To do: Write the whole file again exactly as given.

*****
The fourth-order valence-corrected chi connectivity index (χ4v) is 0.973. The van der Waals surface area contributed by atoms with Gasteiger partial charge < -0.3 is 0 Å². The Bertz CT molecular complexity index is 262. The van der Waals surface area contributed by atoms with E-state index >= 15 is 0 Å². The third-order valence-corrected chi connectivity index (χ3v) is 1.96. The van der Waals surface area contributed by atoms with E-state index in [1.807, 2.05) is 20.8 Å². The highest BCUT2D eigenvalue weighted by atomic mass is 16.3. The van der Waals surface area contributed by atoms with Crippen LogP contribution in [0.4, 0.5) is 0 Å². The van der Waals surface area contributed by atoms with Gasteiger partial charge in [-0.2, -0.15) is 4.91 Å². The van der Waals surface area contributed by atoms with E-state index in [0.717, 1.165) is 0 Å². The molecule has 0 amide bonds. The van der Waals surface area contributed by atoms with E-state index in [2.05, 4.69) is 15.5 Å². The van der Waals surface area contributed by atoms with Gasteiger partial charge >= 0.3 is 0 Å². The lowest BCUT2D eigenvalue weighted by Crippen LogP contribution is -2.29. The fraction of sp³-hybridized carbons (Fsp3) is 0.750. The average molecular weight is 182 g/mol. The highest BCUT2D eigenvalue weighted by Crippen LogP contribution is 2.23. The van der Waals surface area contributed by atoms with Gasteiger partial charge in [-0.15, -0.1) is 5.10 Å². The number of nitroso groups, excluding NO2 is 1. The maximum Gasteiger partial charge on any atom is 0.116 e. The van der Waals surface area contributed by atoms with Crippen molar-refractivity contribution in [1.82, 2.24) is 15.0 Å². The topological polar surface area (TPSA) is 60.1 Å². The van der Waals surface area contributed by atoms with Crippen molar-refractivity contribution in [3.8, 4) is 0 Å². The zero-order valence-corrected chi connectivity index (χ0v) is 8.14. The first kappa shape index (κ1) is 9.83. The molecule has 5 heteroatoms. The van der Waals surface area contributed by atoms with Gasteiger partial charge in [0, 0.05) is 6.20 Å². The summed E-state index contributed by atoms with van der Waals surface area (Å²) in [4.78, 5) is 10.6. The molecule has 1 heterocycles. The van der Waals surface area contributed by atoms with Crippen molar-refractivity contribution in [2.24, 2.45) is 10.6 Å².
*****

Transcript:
The fourth-order valence-corrected chi connectivity index (χ4v) is 0.973. The van der Waals surface area contributed by atoms with Gasteiger partial charge < -0.3 is 0 Å². The Bertz CT molecular complexity index is 262. The van der Waals surface area contributed by atoms with E-state index >= 15 is 0 Å². The third-order valence-corrected chi connectivity index (χ3v) is 1.96. The van der Waals surface area contributed by atoms with E-state index in [1.807, 2.05) is 20.8 Å². The highest BCUT2D eigenvalue weighted by atomic mass is 16.3. The van der Waals surface area contributed by atoms with Crippen LogP contribution in [0.4, 0.5) is 0 Å². The van der Waals surface area contributed by atoms with Gasteiger partial charge in [-0.2, -0.15) is 4.91 Å². The van der Waals surface area contributed by atoms with E-state index in [0.717, 1.165) is 0 Å². The molecule has 0 amide bonds. The van der Waals surface area contributed by atoms with E-state index in [2.05, 4.69) is 15.5 Å². The van der Waals surface area contributed by atoms with Gasteiger partial charge >= 0.3 is 0 Å². The lowest BCUT2D eigenvalue weighted by Crippen LogP contribution is -2.29. The fraction of sp³-hybridized carbons (Fsp3) is 0.750. The average molecular weight is 182 g/mol. The highest BCUT2D eigenvalue weighted by Crippen LogP contribution is 2.23. The van der Waals surface area contributed by atoms with Gasteiger partial charge in [-0.15, -0.1) is 5.10 Å². The number of nitroso groups, excluding NO2 is 1. The maximum Gasteiger partial charge on any atom is 0.116 e. The van der Waals surface area contributed by atoms with Crippen molar-refractivity contribution in [1.82, 2.24) is 15.0 Å². The topological polar surface area (TPSA) is 60.1 Å². The van der Waals surface area contributed by atoms with Crippen molar-refractivity contribution in [3.8, 4) is 0 Å². The zero-order valence-corrected chi connectivity index (χ0v) is 8.14. The first kappa shape index (κ1) is 9.83. The molecule has 5 heteroatoms. The van der Waals surface area contributed by atoms with Gasteiger partial charge in [0, 0.05) is 6.20 Å². The summed E-state index contributed by atoms with van der Waals surface area (Å²) in [4.78, 5) is 10.6. The molecule has 1 heterocycles. The van der Waals surface area contributed by atoms with Crippen molar-refractivity contribution in [2.24, 2.45) is 10.6 Å².